European seabass and gilthead seabream are able to respond to external noxious stimuli as early as around first feeding. The magnitude and duration of the cortisol stress response is higher and a pattern similar to that observed in juvenile and adult fish is established from flexion until the formation of all fins. This was further supported by histological data showing that while the kidney tubules with a distinct morphology were present at hatching, a clear morphological differentiation of the interrenal and chromaffin tissue was possible to identify only around flexion. Expression data of genes involved in corticoid biosynthesis (11β-hydroxylase), degradation (11β-hsd2) and signalling (gr1, gr2, mr, crf) also verified that the HPI axis seems to be fully mature only at the stage of the development of all fins. Moreover, the mRNA transcripts of 11β-hydroxylase and 11β-hsd2 showed a strong correlation with the whole-body cortisol concentrations throughout early development.
Task 4.2 SALPROG - Early stress and life history programming in Atlantic salmon pre-smolts
This task investigated whether chronic stressors applied during early life of Atlantic salmon, may reduce the offspring’s performance and potential to cope with environmental perturbations during later developmental stages.
Fertilized Atlantic salmon eggs (Aquagen strain) were incubated at 7 °C. Four treatment groups: 1) unstressed control, 2) eggs stressed during embryogenesis, 3) fry stressed during post-hatch stages, 4) embryos and post-hatch fry stressed during both stages. Groups 2-4 were exposed to bouts of stress (cold-shock and air exposure - drop from 7 °C to 0.2 °C for 1 min, followed by air exposure (15 °C) for 1 min and then transfer back to 7 °C) either during embryogenesis (5 times from 250 to 450 day degrees (DG) or during yolk-sac stages (4 times, from 540 to 880 DG), or both. To investigate the influence of stress treatment on developmental timing and HPI-axis functionality of the stress response, a stress test was performed just prior to start feeding (880DG), when the HPI-axis is assumed to become functional. Stress was applied as indicated above, and fry was sampled for molecular and endocrine analysis at 0, 1, 3 and 24 hours post stress. Whole body cortisol was determined by EIA. Quantitative PCR (qPCR) was conducted using sequence specific primers for crf1, crf2, pomcA1, pomcA2, pomcB, mc2r, mr, gr1and gr2.
Stress treatment did not result in embryo or fry mortality and had not significant effect on growth. At 880DG baseline expression of most HPI-axis related genes were reduced in the stress treated groups compared to that of the control (Fig. 4.2). This implies that the effect of stress during embryogenesis on gene expression was maintained for at least 2 months after the last stress exposure.
Previous stress treatment did also influence HPI-axis related gene expression after exposure to acute stress. For example, corticotrophin releasing factor (crf1) gene expression was clearly responsive to stress and was also influenced by previous stress exposure, resulting in a more rapid down regulation in group 2 and 3 (Fig. 3).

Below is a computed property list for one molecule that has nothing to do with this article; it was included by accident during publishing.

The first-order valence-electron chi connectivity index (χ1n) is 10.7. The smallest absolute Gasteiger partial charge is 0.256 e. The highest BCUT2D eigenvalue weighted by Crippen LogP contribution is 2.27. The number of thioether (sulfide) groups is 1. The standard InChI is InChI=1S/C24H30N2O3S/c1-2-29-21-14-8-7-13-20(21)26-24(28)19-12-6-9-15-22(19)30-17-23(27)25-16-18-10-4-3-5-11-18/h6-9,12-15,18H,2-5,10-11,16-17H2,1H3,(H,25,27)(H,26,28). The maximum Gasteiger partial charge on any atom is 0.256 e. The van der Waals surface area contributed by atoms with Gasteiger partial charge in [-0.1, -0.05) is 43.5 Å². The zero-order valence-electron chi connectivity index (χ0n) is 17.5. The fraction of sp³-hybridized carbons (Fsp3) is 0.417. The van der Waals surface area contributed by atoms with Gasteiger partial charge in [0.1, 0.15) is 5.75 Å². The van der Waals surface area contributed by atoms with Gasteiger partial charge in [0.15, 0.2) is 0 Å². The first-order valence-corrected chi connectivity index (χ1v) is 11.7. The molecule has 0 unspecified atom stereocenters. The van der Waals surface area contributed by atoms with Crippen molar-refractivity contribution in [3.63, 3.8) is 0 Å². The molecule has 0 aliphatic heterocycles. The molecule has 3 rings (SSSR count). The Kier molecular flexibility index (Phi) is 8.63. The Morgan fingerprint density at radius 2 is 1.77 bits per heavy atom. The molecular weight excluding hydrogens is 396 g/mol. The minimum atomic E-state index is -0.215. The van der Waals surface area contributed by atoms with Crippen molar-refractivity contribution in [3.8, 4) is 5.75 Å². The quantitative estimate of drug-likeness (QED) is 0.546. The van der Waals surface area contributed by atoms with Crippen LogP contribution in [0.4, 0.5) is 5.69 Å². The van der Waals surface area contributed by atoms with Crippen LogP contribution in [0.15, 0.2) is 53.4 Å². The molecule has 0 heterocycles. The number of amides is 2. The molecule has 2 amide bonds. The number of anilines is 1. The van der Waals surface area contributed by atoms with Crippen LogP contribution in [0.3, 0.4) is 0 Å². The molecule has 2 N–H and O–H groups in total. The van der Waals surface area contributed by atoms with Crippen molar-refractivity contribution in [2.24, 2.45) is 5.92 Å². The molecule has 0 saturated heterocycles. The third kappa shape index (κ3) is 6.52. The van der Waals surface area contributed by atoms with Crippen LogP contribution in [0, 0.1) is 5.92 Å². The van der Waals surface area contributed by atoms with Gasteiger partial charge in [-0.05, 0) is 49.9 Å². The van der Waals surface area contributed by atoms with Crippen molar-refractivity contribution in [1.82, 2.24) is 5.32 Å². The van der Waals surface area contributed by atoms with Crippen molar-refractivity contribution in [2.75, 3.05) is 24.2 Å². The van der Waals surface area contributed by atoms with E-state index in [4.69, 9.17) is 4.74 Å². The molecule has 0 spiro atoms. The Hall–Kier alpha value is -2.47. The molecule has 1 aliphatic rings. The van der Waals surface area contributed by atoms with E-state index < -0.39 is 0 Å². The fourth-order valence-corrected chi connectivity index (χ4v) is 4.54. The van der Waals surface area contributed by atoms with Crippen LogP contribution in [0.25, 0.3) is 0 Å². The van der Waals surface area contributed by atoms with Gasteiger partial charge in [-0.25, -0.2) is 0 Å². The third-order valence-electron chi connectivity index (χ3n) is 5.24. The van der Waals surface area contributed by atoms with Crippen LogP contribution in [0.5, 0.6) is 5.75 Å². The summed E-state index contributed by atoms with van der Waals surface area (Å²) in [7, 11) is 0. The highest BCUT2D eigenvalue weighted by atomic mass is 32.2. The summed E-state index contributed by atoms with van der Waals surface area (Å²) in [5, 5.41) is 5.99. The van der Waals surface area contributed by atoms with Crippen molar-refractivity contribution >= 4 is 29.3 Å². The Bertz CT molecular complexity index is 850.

Compared to the control group, stress treatment resulted in a delayed elevation in whole body cortisol in the pre hatch and pre-and post- hatch stressed groups. Since temporal change in cortisol was less influenced in the post hatch stressed group, it appears that development of the HPI-axis is more susceptible to stress in the period before rather than after hatch.
Stress applied at the time of start feeding resulted in a modest increase in cortisol (c. 1.5-3.0 fold increase) one hour after exposure (Figure 5). Three hours after stress, cortisol content was generally back to pre-stress levels. The pre- and post-hatch stressed group appeared, however, to mount a slightly lower response and/or a more rapid decline in cortisol in response to stress. This is in agreement with the delayed elevation in endogenous cortisol in the period prior to start feeding (see above). The cortisol response to stress also varied considerably within treatments, supporting the notion that the capacity to produce cortisol and/or respond to an environmental stressor was still under development. Based on the present cortisol data, we suggest that the HPI axis of A. salmon is not yet fully functional at this time.
It appears that stress exposure during early life stages of Atlantic salmon may have the potential to induce long term effects on gene expression which is central to the functionality of HPI-axis. Further, embryonic stress may also alter responses in gene expression and endocrine changes to acute stress during later stages of development. If such altered stress coping abilities also manifest into juvenile and adult stages, it may hold great potential for the production of a more robust salmon in the future.